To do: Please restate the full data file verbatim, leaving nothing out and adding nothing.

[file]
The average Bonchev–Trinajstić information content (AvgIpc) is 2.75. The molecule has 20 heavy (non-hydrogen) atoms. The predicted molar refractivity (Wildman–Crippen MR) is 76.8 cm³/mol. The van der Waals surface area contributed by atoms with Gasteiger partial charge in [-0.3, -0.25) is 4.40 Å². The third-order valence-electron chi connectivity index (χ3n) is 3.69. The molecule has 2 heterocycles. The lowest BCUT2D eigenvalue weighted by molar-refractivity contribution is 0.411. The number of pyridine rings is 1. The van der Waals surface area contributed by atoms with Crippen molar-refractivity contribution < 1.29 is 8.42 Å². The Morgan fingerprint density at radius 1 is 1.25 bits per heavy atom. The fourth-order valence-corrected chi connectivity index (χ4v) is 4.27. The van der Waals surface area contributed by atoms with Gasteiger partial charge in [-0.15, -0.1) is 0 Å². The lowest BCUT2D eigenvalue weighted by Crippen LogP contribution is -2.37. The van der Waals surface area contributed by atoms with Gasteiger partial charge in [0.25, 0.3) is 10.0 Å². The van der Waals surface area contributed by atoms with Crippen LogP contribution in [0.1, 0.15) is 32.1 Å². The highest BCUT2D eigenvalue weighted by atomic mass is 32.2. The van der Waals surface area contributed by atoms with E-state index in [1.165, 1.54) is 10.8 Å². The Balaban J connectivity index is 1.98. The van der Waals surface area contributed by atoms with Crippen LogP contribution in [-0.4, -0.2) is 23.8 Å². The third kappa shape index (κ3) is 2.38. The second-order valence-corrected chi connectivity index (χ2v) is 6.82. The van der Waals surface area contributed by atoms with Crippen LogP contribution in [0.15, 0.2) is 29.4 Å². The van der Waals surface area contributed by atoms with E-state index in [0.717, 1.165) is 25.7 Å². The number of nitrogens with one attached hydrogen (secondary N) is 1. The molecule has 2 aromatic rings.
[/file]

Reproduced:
The average Bonchev–Trinajstić information content (AvgIpc) is 2.75. The molecule has 20 heavy (non-hydrogen) atoms. The predicted molar refractivity (Wildman–Crippen MR) is 76.8 cm³/mol. The van der Waals surface area contributed by atoms with Gasteiger partial charge in [-0.3, -0.25) is 4.40 Å². The third-order valence-electron chi connectivity index (χ3n) is 3.69. The molecule has 2 heterocycles. The lowest BCUT2D eigenvalue weighted by molar-refractivity contribution is 0.411. The number of pyridine rings is 1. The van der Waals surface area contributed by atoms with Crippen molar-refractivity contribution < 1.29 is 8.42 Å². The Morgan fingerprint density at radius 1 is 1.25 bits per heavy atom. The fourth-order valence-corrected chi connectivity index (χ4v) is 4.27. The van der Waals surface area contributed by atoms with Gasteiger partial charge in [-0.15, -0.1) is 0 Å². The lowest BCUT2D eigenvalue weighted by Crippen LogP contribution is -2.37. The van der Waals surface area contributed by atoms with Gasteiger partial charge in [0.25, 0.3) is 10.0 Å². The van der Waals surface area contributed by atoms with Crippen LogP contribution in [0.1, 0.15) is 32.1 Å². The highest BCUT2D eigenvalue weighted by atomic mass is 32.2. The van der Waals surface area contributed by atoms with E-state index in [1.165, 1.54) is 10.8 Å². The Balaban J connectivity index is 1.98. The van der Waals surface area contributed by atoms with Crippen LogP contribution in [-0.4, -0.2) is 23.8 Å². The third kappa shape index (κ3) is 2.38. The second-order valence-corrected chi connectivity index (χ2v) is 6.82. The van der Waals surface area contributed by atoms with Crippen LogP contribution in [0.15, 0.2) is 29.4 Å². The van der Waals surface area contributed by atoms with E-state index in [0.717, 1.165) is 25.7 Å². The number of nitrogens with one attached hydrogen (secondary N) is 1. The molecule has 2 aromatic rings.